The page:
4 Belgian endive, medium sized (about 4 ounces each), wilted or bruised outer leaves discarded and each endive halved lengthwise

1/4 cup dry white wine

1/4 cup low-sodium chicken broth

1/2 teaspoon minced fresh thyme leaves

1 teaspoon lemon juice

1 tablespoon minced fresh parsley leaves

Ground black pepper

Heat 2 tablespoons butter in 12-inch heavy-bottomed skillet over medium-high heat; when foam subsides, sprinkle sugar and 1/4 teaspoon salt evenly over skillet and set endive, cut sides down, in a single layer. Cook, shaking skillet occasionally to prevent sticking, and adjusting burner if browning too quickly, until golden brown, about 5 minutes. Turn endive over and cook until curved sides are golden brown, about 3 minutes longer. Carefully turn endive cut sides down. Add wine, broth and thyme; reduce heat to low, cover skillet tightly, and simmer, checking occasionally and adding 2 tablespoons water if pan appears dry, 13 to 15 minutes, until leaves open up slightly and endive are tender throughout when pierced with tip of paring knife. Transfer endive to warmed serving platter; set aside.

Increase heat to medium-high to bring liquid in skillet to boil; simmer until reduced to syrupy consistency, 1 to 2 minutes. Off heat, whisk in remaining tablespoon butter, lemon juice and parsley. Adjust seasoning with salt and pepper, spoon sauce over endive, and serve immediately.

Makes 4 servings.

Parsnips

Parsnips might look like white carrots, but they have a distinct flavor all their own, Watson said. Parsnips tend to develop a tough core, so be sure to trim that out. To see a Cook's Illustrated video on how to cut out the core, go to http://bit.ly/1bPF2NH.

Potatoes

We don't need to sing the praises of the potato. Most of us buy them for everything from baking to mashing.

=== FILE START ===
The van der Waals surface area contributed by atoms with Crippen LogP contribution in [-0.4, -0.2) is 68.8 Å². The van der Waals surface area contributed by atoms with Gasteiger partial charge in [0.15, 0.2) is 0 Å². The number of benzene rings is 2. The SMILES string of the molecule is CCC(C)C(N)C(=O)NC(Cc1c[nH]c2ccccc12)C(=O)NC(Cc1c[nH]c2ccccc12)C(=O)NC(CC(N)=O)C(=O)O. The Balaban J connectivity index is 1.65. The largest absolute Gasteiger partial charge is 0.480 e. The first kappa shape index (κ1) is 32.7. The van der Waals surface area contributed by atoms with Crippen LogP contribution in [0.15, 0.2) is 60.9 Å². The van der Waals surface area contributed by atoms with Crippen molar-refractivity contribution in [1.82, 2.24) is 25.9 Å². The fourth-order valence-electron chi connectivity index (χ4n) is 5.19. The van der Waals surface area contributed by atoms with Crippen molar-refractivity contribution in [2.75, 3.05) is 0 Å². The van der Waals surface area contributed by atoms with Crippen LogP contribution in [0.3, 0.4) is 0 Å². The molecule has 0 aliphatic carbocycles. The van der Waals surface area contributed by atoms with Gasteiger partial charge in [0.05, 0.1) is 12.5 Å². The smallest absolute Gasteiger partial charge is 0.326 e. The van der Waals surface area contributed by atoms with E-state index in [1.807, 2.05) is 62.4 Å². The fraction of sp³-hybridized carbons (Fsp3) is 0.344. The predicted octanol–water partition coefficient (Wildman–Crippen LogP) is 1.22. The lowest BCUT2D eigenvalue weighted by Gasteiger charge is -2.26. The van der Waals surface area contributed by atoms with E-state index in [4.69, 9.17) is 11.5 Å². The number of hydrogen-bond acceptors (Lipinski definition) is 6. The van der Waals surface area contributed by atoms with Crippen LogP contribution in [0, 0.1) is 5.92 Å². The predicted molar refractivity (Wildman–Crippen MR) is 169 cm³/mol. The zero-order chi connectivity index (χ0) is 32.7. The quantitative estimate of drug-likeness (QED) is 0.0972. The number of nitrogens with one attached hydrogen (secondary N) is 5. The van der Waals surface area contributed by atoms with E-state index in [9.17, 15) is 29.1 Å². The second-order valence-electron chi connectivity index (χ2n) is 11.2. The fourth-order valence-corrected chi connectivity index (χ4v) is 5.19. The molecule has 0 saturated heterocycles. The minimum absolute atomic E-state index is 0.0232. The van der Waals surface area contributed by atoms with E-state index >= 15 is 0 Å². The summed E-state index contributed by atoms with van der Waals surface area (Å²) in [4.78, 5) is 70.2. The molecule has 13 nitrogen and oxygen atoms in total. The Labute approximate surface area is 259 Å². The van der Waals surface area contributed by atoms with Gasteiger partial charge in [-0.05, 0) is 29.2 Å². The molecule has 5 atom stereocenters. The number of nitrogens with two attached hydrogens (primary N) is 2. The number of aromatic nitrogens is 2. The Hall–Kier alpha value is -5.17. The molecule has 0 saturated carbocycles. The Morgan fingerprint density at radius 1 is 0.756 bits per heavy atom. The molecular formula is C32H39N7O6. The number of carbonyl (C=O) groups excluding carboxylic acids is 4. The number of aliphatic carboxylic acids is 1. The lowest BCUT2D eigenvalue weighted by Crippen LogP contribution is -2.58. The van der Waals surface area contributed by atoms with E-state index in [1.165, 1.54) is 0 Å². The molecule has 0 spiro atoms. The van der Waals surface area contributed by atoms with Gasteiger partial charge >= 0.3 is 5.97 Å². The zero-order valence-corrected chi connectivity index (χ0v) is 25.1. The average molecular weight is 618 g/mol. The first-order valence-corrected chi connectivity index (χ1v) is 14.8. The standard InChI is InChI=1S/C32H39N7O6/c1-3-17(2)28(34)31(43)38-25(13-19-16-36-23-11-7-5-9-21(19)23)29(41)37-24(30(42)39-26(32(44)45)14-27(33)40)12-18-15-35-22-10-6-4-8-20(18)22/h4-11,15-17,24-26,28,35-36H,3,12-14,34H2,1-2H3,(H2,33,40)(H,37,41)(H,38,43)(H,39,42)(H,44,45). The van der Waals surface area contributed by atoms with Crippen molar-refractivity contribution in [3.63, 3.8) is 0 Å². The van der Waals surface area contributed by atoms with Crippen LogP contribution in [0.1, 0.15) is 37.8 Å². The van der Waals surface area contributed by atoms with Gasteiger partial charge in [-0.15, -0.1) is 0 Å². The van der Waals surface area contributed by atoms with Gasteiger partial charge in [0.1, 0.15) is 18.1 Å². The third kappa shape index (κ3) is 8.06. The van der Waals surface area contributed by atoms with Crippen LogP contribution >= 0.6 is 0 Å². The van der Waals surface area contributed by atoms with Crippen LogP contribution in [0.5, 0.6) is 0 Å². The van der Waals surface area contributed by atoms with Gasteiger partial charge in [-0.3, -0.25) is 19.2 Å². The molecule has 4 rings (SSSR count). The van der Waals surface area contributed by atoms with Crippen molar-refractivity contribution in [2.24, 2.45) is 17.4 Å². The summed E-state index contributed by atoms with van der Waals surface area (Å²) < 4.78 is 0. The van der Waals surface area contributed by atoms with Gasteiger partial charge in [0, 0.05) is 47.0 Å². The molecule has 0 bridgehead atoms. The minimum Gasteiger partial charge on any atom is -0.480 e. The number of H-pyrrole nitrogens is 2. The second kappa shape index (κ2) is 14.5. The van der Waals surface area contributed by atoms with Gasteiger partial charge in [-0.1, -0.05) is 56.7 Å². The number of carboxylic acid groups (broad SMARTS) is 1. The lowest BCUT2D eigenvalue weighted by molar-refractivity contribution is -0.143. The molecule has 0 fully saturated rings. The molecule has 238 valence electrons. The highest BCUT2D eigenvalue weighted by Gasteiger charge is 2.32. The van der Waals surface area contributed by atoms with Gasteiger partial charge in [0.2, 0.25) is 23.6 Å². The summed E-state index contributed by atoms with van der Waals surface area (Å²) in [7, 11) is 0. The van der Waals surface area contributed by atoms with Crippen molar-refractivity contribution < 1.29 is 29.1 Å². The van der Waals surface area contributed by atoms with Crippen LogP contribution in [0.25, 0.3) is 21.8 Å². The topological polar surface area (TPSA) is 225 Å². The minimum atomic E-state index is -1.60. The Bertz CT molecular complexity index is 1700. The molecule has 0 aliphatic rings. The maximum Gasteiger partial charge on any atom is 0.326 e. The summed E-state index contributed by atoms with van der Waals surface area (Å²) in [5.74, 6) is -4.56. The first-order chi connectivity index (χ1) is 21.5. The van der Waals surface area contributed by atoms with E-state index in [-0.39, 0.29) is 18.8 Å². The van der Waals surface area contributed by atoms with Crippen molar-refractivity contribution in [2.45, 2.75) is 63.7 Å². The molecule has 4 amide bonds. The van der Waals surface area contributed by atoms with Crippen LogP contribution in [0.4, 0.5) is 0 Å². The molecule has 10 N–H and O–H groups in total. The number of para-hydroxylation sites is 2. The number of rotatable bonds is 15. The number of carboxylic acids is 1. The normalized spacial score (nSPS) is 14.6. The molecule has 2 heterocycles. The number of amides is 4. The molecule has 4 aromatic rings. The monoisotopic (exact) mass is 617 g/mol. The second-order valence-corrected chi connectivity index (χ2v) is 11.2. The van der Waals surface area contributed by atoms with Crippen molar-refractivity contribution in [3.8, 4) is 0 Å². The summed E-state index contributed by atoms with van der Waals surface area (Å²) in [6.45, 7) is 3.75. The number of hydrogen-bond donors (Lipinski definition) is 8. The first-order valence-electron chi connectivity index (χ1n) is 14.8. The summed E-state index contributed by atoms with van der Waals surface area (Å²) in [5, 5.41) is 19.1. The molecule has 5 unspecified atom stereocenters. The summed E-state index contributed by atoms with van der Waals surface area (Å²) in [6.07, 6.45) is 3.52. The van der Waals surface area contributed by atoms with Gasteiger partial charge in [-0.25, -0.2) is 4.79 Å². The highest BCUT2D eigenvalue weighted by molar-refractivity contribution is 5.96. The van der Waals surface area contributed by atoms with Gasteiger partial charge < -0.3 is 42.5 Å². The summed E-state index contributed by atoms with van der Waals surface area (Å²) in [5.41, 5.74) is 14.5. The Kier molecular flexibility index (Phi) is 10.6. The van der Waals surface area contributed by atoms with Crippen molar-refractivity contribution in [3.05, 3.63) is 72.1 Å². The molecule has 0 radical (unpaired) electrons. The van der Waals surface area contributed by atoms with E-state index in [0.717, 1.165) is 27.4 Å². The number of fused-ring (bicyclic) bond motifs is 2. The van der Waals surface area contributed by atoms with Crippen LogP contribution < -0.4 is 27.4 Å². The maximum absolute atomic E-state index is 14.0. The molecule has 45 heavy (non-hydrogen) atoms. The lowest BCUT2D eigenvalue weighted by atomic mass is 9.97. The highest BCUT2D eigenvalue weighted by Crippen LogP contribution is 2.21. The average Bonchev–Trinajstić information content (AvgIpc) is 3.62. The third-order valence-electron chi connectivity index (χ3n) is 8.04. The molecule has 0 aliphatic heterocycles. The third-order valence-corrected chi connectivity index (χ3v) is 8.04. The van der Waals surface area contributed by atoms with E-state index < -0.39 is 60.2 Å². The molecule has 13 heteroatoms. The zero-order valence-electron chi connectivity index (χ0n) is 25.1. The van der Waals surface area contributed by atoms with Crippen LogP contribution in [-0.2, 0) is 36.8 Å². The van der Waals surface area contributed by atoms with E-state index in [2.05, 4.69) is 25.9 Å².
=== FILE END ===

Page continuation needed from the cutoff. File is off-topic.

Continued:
This recipe from Clean Food by Terry Walters (Sterling Epicure, $30) calls for parsnips, potatoes and celery root.

Sweet and savory root vegetable stew

1 tablespoon extra virgin olive oil

6 shallots, diced

2 tablespoons grated fresh ginger

2 parsnips, peeled and diced

2 medium rutabagas, peeled and diced

2 turnips, peeled and diced

2 sweet potatoes, peeled and diced

1 celery root, peeled and diced

1 fennel bulb, halved, cored and diced (save fronds for garnish)

1 cinnamon stick

Vegetable stock

Ume plum vinegar (available in international aisle at supermarkets)

In large pot over medium heat, sauté shallots and ginger in oil 5 minutes or until soft. Add parsnips, rutabagas, turnips, sweet potatoes, celery root, fennel and cinnamon stick. Add enough stock to barely cover vegetables, bring to boil, cover, reduce heat and simmer 25 minutes.

Remove from heat, discard cinnamon stick and gently purée soup 3 seconds, using handheld blender to slightly thicken liquid and blend flavors. Season to taste with a few dashes of vinegar. Garnish with fennel fronds and serve.

Makes 6 to 8 servings.

Turnips

According to Watson, winter turnips tend to be bigger and hotter in flavor, and a bit tougher around the edges. Turnips are a root vegetable commonly associated with potatoes or beets, but their closest relatives are radishes and arugula, which are members of the mustard family.

Roasting mellows the sometimes sharp flavor of turnips and concentrates their texture into a tender, melting vegetable in this easy recipe from Watson.

Roasted turnips

2 pounds turnips

1 tablespoon olive oil

Salt

Preheat oven to 400 degrees. Trim and peel the turnips. Leave baby turnips whole; cut larger turnips into large-ish bite-size pieces. Put turnips into a baking pan. Drizzle with olive oil. Use your hands or two large spoons to toss the turnips to coat them thoroughly with the oil. Sprinkle with salt. Roast turnips until tender and browned, start checking on them after about 30 minutes. Depending on the size and age of the turnips, it might take an hour or more to get them completely tender.

Makes 6 to 8 servings.

Sharon Thompson: (859) 231-3321. Twitter: @FlavorsofKY. Blog: Flavorsofkentucky.bloginky.com.